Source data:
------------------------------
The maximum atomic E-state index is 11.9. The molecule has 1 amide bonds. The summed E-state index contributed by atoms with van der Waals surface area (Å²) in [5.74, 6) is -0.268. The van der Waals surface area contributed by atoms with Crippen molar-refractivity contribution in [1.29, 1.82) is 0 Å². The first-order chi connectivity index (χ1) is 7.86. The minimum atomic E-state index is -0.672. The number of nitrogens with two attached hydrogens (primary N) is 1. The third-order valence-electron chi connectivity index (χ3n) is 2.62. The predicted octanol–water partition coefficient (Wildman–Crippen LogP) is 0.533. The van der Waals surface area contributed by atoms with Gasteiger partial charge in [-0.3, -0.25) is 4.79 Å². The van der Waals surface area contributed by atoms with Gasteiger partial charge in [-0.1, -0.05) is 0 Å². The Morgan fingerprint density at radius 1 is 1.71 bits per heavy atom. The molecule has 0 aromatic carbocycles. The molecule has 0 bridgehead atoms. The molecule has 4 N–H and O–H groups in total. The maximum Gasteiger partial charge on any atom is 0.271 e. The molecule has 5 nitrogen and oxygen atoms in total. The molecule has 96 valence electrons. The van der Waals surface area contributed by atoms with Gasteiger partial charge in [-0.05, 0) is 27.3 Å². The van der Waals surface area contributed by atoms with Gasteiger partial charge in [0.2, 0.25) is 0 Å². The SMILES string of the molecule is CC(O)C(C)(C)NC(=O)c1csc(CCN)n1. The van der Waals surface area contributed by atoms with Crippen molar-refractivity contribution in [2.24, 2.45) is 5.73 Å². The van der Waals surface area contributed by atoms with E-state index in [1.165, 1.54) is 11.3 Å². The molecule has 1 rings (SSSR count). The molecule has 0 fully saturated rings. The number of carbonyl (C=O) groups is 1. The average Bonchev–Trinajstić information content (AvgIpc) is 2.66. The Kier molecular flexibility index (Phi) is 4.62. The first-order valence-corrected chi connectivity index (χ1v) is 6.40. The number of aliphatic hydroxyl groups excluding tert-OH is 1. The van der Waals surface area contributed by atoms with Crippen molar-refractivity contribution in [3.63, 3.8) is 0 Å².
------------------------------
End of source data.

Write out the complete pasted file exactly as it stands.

The maximum atomic E-state index is 11.9. The molecule has 1 amide bonds. The summed E-state index contributed by atoms with van der Waals surface area (Å²) in [5.74, 6) is -0.268. The van der Waals surface area contributed by atoms with Crippen molar-refractivity contribution in [1.29, 1.82) is 0 Å². The first-order chi connectivity index (χ1) is 7.86. The minimum atomic E-state index is -0.672. The number of nitrogens with two attached hydrogens (primary N) is 1. The third-order valence-electron chi connectivity index (χ3n) is 2.62. The predicted octanol–water partition coefficient (Wildman–Crippen LogP) is 0.533. The van der Waals surface area contributed by atoms with Gasteiger partial charge in [-0.3, -0.25) is 4.79 Å². The van der Waals surface area contributed by atoms with Gasteiger partial charge in [-0.1, -0.05) is 0 Å². The Morgan fingerprint density at radius 1 is 1.71 bits per heavy atom. The molecule has 0 aromatic carbocycles. The molecule has 0 bridgehead atoms. The molecule has 4 N–H and O–H groups in total. The maximum Gasteiger partial charge on any atom is 0.271 e. The molecule has 5 nitrogen and oxygen atoms in total. The molecule has 96 valence electrons. The van der Waals surface area contributed by atoms with Gasteiger partial charge in [-0.05, 0) is 27.3 Å². The van der Waals surface area contributed by atoms with Gasteiger partial charge in [0.2, 0.25) is 0 Å². The SMILES string of the molecule is CC(O)C(C)(C)NC(=O)c1csc(CCN)n1. The van der Waals surface area contributed by atoms with Crippen molar-refractivity contribution in [2.24, 2.45) is 5.73 Å². The van der Waals surface area contributed by atoms with E-state index in [1.165, 1.54) is 11.3 Å². The molecule has 1 rings (SSSR count). The molecule has 0 fully saturated rings. The number of carbonyl (C=O) groups is 1. The average Bonchev–Trinajstić information content (AvgIpc) is 2.66. The Kier molecular flexibility index (Phi) is 4.62. The first-order valence-corrected chi connectivity index (χ1v) is 6.40. The number of aliphatic hydroxyl groups excluding tert-OH is 1. The van der Waals surface area contributed by atoms with Crippen molar-refractivity contribution in [3.63, 3.8) is 0 Å².